When he was hired to succeed Doug Logan as MLS commissioner in August 1999, many were skeptical that the reign of Don Garber would last very long.
By the end of that year, while Garber didn't doubt himself, he harbored a few second thoughts.
He'd underestimated not only the staggering task of selling a pro soccer league in a country where many predecessors had failed, but the severe splintering of what is referred to as the "soccer market."
"It was certainly far more fragmented than I thought possible," he said several years ago while looking back. "I soon realized it was a much bigger job than I had envisioned when I took it."
Two years into Garber's tenure, MLS contracted from 12 to 10 teams when the Board of Governors decided to fold Miami and Tampa Bay. Following several lean years, it's experienced a growth spurt, adding two teams (Real Salt Lake and Chivas USA) in 2005 and one team in each of the last three seasons (first Toronto, then San Jose and now Seattle in 2009.)
Philadelphia comes aboard next year as the 16th franchise, and Portland and Vancouver join in 2011. A league that once paid to put its games on national TV now collects about $17 million per year from its broadcast partners.
Those last three teams each paid a $35 million expansion fee, pushing the total fees collected since 2005 at more than $200 million. When all three are operating, the league will have 14 ownership groups, with only two - Hunt Sports Group (FC Dallas and Columbus) and Anschutz Entertainment Group (Galaxy and one-half of Houston) - invested in more than one team.
Having presided over meetings with only representatives from Kraft Sports (New England), HSG and AEG in the room, Garber is thankful - and relieved - he and the league's partners stuck with a rather conservative game plan, given the current severe and foreboding economic conditions.
"We're more focused more than ever before on growth at the local and national level, and making good, strategic decisions, but unlike many other leagues or businesses, we've always had to do that," says Garber, who came to MLS after working in the NFL for 16 years. "We're very careful about how we spend money, we try very hard to control costs, and now that conditions are as hard as they are, it's forced us to be a little bit more focused."
Robert Kraft, also owner of the New England Patriots, lured Garber into soccer at an NFL meeting. He knew Garber from his rather meteoric rise up the NFL ranks - from his beginnings as a salesman for NFL Properties.
Garber helped develop what would become the NFL Experience, and when hired to run NFL International expanded it from five employees in a New York office to more than 130 workers in six countries. Selling American football in foreign countries prepared him as much as anything could for the task of making a pro soccer league flourish in America.
He's relied on former deputy commissioner Ivan Gazidis and others to accelerate his knowledge of the game but that will never be his strong suit, or primary task.
Garber likes to say, "I'm a Queens guy," crediting being raised in that New York borough for not only his confidence but also his energy, work ethic and attention to detail.
His sales background has proven to be invaluable. In 2001, he persuaded the MLS ownership group - which at the time consisted of just a handful of investors - to not only pay $40 million for FIFA events including the 2002 and 2006 World Cup TV rights, but Soccer United Marketing, which markets non-MLS properties such as the Mexican national games played in the U.S.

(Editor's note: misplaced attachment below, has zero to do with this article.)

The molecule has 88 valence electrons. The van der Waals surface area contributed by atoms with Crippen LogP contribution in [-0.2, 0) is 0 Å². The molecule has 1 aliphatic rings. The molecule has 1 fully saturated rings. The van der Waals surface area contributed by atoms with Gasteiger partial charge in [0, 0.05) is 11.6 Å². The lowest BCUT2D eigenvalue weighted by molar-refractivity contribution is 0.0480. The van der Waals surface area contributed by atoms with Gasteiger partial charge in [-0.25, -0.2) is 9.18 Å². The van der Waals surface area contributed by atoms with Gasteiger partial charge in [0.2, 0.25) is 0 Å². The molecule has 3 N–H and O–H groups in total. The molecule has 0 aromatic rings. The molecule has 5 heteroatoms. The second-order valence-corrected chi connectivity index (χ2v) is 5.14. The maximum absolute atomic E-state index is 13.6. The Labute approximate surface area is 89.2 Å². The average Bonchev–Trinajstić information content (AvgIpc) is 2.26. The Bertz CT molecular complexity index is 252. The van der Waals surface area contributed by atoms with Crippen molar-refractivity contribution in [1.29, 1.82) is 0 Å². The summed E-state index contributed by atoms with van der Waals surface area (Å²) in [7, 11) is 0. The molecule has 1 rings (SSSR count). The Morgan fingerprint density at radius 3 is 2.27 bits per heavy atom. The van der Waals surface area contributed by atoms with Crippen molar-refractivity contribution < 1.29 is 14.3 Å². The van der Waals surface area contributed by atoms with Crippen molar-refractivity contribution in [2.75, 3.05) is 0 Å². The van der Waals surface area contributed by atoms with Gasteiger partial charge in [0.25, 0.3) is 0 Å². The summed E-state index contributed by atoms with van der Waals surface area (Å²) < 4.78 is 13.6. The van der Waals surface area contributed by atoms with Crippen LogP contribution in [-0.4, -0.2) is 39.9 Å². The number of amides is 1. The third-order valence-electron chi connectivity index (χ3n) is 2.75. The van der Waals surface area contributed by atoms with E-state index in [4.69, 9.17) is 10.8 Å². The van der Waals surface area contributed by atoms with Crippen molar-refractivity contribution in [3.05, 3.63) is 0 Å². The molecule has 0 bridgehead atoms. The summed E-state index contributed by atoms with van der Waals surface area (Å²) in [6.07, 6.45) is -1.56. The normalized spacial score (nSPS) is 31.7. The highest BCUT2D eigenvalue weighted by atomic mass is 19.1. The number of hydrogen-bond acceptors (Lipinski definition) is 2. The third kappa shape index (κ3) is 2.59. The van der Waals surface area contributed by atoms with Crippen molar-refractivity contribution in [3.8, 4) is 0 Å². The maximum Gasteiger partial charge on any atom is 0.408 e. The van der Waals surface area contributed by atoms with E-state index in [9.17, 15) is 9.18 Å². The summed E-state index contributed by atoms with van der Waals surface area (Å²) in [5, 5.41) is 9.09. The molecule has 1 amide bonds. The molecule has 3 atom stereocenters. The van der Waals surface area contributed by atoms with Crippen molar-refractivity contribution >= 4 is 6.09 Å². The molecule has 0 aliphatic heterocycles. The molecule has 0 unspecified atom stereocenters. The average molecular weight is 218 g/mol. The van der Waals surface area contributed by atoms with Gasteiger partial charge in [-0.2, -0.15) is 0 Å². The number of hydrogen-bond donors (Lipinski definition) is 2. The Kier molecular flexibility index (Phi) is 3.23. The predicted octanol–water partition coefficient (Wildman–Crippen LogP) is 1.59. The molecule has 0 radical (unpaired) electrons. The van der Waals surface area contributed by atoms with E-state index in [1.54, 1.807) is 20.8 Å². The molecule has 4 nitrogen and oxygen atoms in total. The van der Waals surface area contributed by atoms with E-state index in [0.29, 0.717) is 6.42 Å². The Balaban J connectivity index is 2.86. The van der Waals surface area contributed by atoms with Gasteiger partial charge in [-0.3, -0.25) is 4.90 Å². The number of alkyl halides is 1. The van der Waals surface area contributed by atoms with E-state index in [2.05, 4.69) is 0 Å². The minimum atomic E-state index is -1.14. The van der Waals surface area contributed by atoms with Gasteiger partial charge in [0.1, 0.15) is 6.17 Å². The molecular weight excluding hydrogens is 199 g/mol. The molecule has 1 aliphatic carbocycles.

SUM, of which Garber is CEO, also manages the property rights of U.S. Soccer. Unlike the commissioners of other major pro sports, Garber must resolve major logistical, organizational, business and competitive issues that sometimes dovetail, and sometimes conflict, with those of the federation.
"We talk virtually every day," says U.S. Soccer president Sunil Gulati. "On a personal level, he's someone I admire and like. On a professional level, he's someone I enjoy working with, and sometimes battling. We both have the same goals for the league and the sport, and there are plenty of times we disagree pretty strongly, and we have to make compromises."
While Garber often fields sharp questions from the media and hears angry comments from fans about officiating injustices, scheduling conflicts, player callups and other on-field issues, he guides the fortunes of MLS off the field, and not always is the process a smooth one.
When the Hunt and Kraft groups objected seven years ago to AEG cutting a deal to manage Mexican national team games in the United States, Garber forced the parties to hammer out an agreement by which SUM obtained those rights.
When it appeared four years ago that television rights for the 2010 and 2014 World Cups were to be bought up by NBC and Telemundo, Garber helped persuade FIFA president Sepp Blatter to re-open the bidding, and worked his contacts in the television industry to prompt a joint bid from MLS broadcast partners ABC/ESPN and Univision that wrested back the rights for a combined fee of $425 million.
Garber has yet to land a stadium deal for D.C. United and will never satisfy the fans who want better referees, relegation and promotion, and the elimination of playoffs. He does get high marks, though, from a lot of other people.
"He's a substantive guy, and he communicates absolute enthusiasm, says Tod Leiweke, CEO of Vulcan Sports & Entertainment, which runs the NFL Seahawks and NFL Sounders. "And he deserves a heck of a lot of credit. He's in a heck of a fight, and he's got challenges, and I have a ton of respect for him. And I have no reason to say that other than it's true."
(This article originally appeared in the August 2009 issue of Soccer America magazine.)